- Accurate floor plans – If you haven’t set foot on site, then you are placing an awful lot oftrust in your CAD floor plan being accurate. By actually being on site and carrying out a survey, you can make sure that the distances in the design are correct and walls, stairwells and lifts are all where you expect them to be. If your whole Wi-Fi design is based on a floor plan that’s out of date, your predictive design is unlikely to fare well in the real world.
- Signal attenuation and wall types – Completing a predictive Wi-Fi design using your ‘best guess’ is not really going to cut it. It’s actually really important that you know where walls are and what they are made of. Getting on site for a survey means you can check wall attenuation (ie. how much signal you are losing through the walls). Checking this information enables you to make sure that the RF measurements in your design are correct and confirms that your Wi-Fi design will work (or allow you to make the necessary changes to your design to make sure it does).
- Access point locations – There is nothing quite like a Site Survey for identifying where AP’s need to be located. Carrying out the Wi-Fi Site Survey lets you check your predictive plans in a live environment. For example, checking the locations are free of obstacles (like ducting) and modifying your design if needed. It’s so important that you use this stage to test your predictive wireless design and make any changes needed to optimise it further.
- Neighbouring networks – A predictive Wi-Fi design can’t know how neighbouring networks and local RF noise would affect the network. A Wi-Fi Site Survey can pick up instances of interference, and allow you to make sure your network design has peak performances and avoids neighbouring interference.
What do you need for an accurate Wi-Fi Site Survey?
The Wi-Fi Site Survey is your chance to see how your network design could come to life. Really, the testing is the fun part! The most important parts of a successful Wi-Fi Site Survey are:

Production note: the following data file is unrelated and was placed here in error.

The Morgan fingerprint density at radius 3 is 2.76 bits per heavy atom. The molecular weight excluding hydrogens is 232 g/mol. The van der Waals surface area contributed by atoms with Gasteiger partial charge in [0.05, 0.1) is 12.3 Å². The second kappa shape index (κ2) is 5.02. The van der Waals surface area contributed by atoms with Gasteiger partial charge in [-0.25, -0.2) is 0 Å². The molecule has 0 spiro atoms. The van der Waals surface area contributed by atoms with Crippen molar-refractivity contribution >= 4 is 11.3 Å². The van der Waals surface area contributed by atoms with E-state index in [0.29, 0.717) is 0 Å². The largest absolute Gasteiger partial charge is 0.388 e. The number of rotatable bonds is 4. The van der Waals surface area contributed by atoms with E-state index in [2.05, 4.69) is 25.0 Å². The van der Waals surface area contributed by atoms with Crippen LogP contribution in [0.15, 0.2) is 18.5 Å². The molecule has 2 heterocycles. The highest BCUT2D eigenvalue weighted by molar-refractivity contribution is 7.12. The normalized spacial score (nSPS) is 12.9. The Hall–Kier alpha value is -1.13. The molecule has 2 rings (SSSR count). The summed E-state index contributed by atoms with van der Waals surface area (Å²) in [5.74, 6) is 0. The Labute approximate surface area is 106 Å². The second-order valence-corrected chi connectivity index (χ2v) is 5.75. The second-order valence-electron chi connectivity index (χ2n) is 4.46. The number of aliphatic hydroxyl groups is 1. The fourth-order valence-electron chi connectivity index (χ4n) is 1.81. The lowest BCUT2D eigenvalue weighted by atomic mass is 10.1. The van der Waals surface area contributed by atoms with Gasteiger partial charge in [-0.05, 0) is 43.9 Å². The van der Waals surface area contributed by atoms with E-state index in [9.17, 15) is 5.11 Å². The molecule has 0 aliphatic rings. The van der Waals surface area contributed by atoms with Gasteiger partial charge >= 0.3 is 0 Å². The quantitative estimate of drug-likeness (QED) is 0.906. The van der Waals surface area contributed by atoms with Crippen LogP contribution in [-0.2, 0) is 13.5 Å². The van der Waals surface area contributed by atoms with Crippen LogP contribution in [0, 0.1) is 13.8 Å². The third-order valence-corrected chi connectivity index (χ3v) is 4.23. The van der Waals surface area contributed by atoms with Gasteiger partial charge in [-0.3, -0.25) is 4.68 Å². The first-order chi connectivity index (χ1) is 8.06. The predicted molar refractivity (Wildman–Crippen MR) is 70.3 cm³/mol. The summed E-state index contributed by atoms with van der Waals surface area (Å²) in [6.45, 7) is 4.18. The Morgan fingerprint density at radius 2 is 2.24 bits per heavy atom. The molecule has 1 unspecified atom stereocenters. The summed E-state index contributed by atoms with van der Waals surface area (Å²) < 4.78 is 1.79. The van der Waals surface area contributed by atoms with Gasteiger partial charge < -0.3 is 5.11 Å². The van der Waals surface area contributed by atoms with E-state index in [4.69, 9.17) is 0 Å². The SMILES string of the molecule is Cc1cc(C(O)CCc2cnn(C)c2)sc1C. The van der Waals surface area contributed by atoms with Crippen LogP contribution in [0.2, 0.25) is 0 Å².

- An accurate floor plan – Make sure the measurements are correct. It’s vital that you are scaling your floor plan if you want your design and validation to be precise. Even seemingly small mis-scaling can make your plan inaccurate by many metres. Not helpful at all!
- Utilise available tech – There are lots of tools out there to help you. Using an all-in-one diagnostic measurement device can help you make sure that your design and site survey are as accurate as possible, giving your wireless network a professional result. It also helps you to carry out your Wi-Fi Site Survey a lot faster.
- What channels are you scanning? – There’s no point scanning channels you don’t care about. It’s just a waste of time. If you have no 2.4GHz access points or radios, then you don’t need to bother scanning those channels. And the fewer channels you have to scan, the faster your site survey will be!
- Make sure your data is accurate – The aim of your Wi-Fi Site Survey is to capture data that is going to either validate or help you make changes to your wireless design. Therefore, it’s imperative that you are capturing data accurately. If whilst walking, your path looks like you’ve walked out a window or got stuck in a wall then you need to re-establish your location. Otherwise the data you are capturing won’t be accurate, or helpful!
- Measure attenuation on both sides of the wall – To identify how much signal is being lost to obstacles like walls, you need to measure the attenuation on both sides of that obstacle. By measuring on both sides of the wall, you make sure that you are capturing all the data you need.
- What survey method do you need for your environment? – There are a few different survey methods so make sure you are using the one that is going to give you the most reliable data.
– Stop and Go – This is used in environments that are hazardous or particularly challenging. This one collects the least amount of data, but it’s important that you remain aware of your surroundings.
– Continuous – Lots of clicks on this one! It’s the traditional means of collecting Wi-Fi Site Survey data, but requires lots of attention at all times. You must click when you start, turn, change pace and of course, when you stop!
– Autopilot – This one is the Wi-Fi expert’s favourite. It’s quick and accurate. Using this one means you don’t have to manually click as you are walking through the site map. All you need to do for accurate results is make sure that the first calibration is accurate.
– GPS – If you are working outdoors with no key reference points then this Wi-Fi Site Survey is a great option. All you’ll need is a GPS-enabled mobile device with a SIM card.
Trust the Experts
If Wi-Fi Site Surveys have got your head in a spin, then why not leave it to the experts? Our trained Wi-Fi professionals here at Geekabit are experts when it comes to wireless site surveys.
Operating out of Hampshire, London and Cardiff, our Wi-Fi experts are on hand to assist with all stages of Wi-Fi deployment – From the initial design and Pre- and Post-Deployment Site Surveys to Health Checks and full installations.
Get in touch with our friendly team today and we’ll be more than happy to help. Or head to our website to find out more about the Wi-Fi Site Surveys Geekabit have to offer.